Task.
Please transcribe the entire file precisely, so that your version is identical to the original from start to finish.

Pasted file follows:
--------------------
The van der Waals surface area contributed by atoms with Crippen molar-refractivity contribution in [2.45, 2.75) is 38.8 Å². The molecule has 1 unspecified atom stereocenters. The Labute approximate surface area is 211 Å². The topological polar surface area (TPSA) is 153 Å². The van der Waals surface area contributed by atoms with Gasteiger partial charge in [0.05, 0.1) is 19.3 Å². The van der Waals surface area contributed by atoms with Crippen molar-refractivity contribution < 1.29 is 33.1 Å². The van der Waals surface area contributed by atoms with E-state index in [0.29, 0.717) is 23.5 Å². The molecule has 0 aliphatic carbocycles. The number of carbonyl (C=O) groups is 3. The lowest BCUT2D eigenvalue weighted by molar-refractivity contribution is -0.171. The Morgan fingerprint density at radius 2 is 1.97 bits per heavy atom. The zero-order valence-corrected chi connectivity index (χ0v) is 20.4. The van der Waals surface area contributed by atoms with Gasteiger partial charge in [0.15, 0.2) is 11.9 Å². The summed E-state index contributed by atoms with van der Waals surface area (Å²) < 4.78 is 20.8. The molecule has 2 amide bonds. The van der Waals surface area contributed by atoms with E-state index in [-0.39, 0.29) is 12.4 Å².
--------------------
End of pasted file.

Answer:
The van der Waals surface area contributed by atoms with Crippen molar-refractivity contribution in [2.45, 2.75) is 38.8 Å². The molecule has 1 unspecified atom stereocenters. The Labute approximate surface area is 211 Å². The topological polar surface area (TPSA) is 153 Å². The van der Waals surface area contributed by atoms with Gasteiger partial charge in [0.05, 0.1) is 19.3 Å². The van der Waals surface area contributed by atoms with Crippen molar-refractivity contribution < 1.29 is 33.1 Å². The van der Waals surface area contributed by atoms with E-state index in [0.29, 0.717) is 23.5 Å². The molecule has 0 aliphatic carbocycles. The number of carbonyl (C=O) groups is 3. The lowest BCUT2D eigenvalue weighted by molar-refractivity contribution is -0.171. The Morgan fingerprint density at radius 2 is 1.97 bits per heavy atom. The zero-order valence-corrected chi connectivity index (χ0v) is 20.4. The van der Waals surface area contributed by atoms with Gasteiger partial charge in [0.15, 0.2) is 11.9 Å². The summed E-state index contributed by atoms with van der Waals surface area (Å²) < 4.78 is 20.8. The molecule has 2 amide bonds. The van der Waals surface area contributed by atoms with E-state index in [-0.39, 0.29) is 12.4 Å².